Kuttu, a 3D animation film for children has been made by a young animator Shiju James, all by himself
The making of a 3D animation film, long or short, is an exacting, elaborate, many-layered process. Right from its pre-production stage, which itself goes through different stages, to the final post-production work is usually done by specialised departments.
Shiju James, a young animator from Thiruvankulam, a town off Kochi, has created Kuttu, a 3D animation film for children, all by himself. He has gone solo through the entire process in the animation pipeline to create a magical world that children would fly along with the lovable Kuttu.
Long road to success
A ‘self-taught animator,’ Shiju journeyed into this field through a long, winding route. He did his BCA from SB College, Changanasserry, and instead of pursuing the same line joined a CAD Centre in Ernakulam to study the basics of animation. This provided wings to Shiju’s silent dreams. He decided to pursue animation as a career. “For one year I studied in an institute in Bangalore. That was when I realised that in animation one had to learn on the job. And that this was to be my future,” says Shiju.
The invaluable ‘on the job training’ came from Technicolor India, Bangalore. Shiju joined this multi-dimensional studio that offers design and production services in animation and visual effects for motion pictures and television broadcast productions. “Technicolor has an alliance with leading Hollywood companies like DreamWorks. I was part of a dedicated team working on projects for these film companies. It was while working here that I realised the potential of animation, the intricacies of the 3D format. I was fortunate to work as an animator for some international projects like FARMkids, Barnyard, and Penguins of Madagascar (television series) among others.”
Long and late working hours took its toll on Shiju. He quit and returned home. “When working as a freelance 3D artist I thought of making a 3D animation film of my own. Simultaneously, along with a few friends of mine, we are planning to set up a studio of our own which provides design and production services in animation and gaming.”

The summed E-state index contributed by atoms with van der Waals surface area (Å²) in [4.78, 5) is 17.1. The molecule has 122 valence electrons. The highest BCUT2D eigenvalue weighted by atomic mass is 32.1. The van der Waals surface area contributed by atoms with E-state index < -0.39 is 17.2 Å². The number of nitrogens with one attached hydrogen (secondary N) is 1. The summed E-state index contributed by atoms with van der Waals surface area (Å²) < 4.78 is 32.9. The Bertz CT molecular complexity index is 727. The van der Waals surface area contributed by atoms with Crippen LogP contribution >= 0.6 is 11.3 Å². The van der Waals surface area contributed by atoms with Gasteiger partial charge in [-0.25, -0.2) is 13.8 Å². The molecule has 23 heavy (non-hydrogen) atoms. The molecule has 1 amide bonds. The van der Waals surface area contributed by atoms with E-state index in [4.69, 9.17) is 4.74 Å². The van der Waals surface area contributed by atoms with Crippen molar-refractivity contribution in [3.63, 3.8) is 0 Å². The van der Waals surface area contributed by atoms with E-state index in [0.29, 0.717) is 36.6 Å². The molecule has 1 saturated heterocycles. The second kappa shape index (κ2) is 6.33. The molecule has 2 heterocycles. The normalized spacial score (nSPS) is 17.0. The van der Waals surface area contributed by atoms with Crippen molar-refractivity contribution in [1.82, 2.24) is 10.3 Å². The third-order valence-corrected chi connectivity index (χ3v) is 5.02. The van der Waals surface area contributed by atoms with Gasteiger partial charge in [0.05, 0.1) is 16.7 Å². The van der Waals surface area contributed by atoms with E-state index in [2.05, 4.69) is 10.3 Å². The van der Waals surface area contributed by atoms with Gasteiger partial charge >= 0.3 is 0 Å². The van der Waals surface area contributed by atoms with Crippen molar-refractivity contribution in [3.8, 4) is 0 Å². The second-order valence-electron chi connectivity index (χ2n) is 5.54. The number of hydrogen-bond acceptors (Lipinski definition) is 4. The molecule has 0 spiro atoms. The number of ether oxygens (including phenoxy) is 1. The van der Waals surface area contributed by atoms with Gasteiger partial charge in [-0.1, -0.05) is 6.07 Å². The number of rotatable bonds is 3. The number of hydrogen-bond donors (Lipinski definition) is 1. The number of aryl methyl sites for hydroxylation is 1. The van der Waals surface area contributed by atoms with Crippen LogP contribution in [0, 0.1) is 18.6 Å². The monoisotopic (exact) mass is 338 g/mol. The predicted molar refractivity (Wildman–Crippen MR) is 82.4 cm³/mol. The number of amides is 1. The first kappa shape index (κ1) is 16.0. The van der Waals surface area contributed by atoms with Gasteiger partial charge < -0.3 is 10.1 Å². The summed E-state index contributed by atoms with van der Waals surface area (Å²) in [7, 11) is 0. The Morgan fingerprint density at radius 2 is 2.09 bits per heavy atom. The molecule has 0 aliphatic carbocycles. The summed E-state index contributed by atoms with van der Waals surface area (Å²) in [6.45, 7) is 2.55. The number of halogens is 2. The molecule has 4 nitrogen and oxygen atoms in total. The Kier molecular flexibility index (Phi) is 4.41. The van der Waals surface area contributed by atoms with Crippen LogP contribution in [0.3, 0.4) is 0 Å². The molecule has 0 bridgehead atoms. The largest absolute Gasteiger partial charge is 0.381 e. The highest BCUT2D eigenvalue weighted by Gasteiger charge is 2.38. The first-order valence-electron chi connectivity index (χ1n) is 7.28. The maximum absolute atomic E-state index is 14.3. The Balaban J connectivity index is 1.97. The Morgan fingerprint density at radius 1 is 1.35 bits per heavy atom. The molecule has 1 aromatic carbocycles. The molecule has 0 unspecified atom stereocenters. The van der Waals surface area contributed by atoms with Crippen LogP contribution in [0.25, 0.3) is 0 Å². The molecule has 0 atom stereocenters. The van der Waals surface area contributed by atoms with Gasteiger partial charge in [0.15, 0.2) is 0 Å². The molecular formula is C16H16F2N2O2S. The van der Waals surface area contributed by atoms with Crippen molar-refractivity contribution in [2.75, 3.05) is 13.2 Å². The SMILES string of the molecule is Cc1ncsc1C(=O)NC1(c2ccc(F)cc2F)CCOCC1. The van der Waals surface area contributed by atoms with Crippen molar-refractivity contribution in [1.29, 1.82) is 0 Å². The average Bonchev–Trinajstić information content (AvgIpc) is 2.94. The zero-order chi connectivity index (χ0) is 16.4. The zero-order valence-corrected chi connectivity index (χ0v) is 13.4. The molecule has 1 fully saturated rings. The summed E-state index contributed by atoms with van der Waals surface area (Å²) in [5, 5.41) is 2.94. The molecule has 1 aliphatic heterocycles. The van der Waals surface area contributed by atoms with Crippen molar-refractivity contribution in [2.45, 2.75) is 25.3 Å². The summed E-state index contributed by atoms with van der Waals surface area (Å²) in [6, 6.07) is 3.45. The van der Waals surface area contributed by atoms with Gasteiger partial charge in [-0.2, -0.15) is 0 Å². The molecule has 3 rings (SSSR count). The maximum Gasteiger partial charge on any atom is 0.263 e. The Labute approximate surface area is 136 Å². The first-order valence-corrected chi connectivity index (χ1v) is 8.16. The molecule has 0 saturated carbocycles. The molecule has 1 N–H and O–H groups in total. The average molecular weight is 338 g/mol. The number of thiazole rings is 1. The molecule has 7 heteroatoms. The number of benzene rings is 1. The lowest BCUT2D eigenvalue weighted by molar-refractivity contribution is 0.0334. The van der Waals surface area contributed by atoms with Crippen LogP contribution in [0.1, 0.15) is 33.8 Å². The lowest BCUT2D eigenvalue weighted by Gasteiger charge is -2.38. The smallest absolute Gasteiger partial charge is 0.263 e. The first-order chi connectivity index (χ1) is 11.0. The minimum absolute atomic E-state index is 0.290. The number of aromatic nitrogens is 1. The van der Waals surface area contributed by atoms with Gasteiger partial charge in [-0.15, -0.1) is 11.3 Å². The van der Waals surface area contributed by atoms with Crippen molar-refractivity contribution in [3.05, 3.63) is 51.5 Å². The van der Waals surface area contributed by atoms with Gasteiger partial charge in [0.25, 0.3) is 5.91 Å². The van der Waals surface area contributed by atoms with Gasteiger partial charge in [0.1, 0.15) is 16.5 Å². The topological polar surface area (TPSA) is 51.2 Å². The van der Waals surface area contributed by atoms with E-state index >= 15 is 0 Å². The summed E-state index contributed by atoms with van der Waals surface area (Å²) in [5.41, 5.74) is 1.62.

Shiju’s film Kuttu has an alien creature of the same name as its main character. There is nothing new in the story. It is about how Kuttu’s aircraft develops a snag and crashes into planet earth. The film then travels through Kuttu’s adventures with Appu, his dog, and the evil scientist who is out to catch and clone Kuttu. The 38-minute fully animated film stands out for its interesting characters, locales, lighting and music. The special effects have been done aesthetically, not introduced to simply evoke surprise.
“This must probably be the first Indian film that can be watched in 3D format sitting at home. It is compatible on television or the computer and can be also played with the regular DVD player. The viewer needs to wear the 3D glasses and we intend to provide two pairs with each CD of the film.”
To complete the 38-minute film Shiju took nearly two years. Perhaps, this was because he did every single process of film making alone. “I had a proper storyboard that detailed scenes, changes in the animation etc. Layout of locations, costumes, positions of characters was done and this was followed by creating model sheets to bring out the possible expressions of characters…” Shiju, a very reticent person, says after being probed incessantly.
Juggling many roles
In studios the next stage is handled by the modelling department that creates the character models. To give an idea of the movements, the timing of sequences and VFX scenes, another department creates mock-ups called ‘animatics’. Shiju continues, “The production phase starts now. Here we have the layout, modelling, texturing, rigging, animation, lighting, and rendering done to transform the 2D drawings into a sound 3D animation. The final models are textured providing colour, shade, according to the requirements of the scenes, rigging and animation follow. The last step is lighting and rendering.”
Rigging is perhaps the most challenging part of all. This process is adding bones to the character or providing movement of objects. “Even the most minute of movements needs to be looked into. The post-production part is the final part. This involves regular editing, inserting effects, working with voice, sound etc.”
Music and mastering is done by Aaron, percussion by Evan and dubbing by Ann, Evan and Somarajan. A song titled ‘Trip to the Moon,’ that begins ‘Fly high, far away…,’ sung by Ann and used in the beginning, along with the credits provides a delightful start to the film. Shiju hopes to market the film soon and wants ‘a lot of children to see, enjoy and judge’ the film.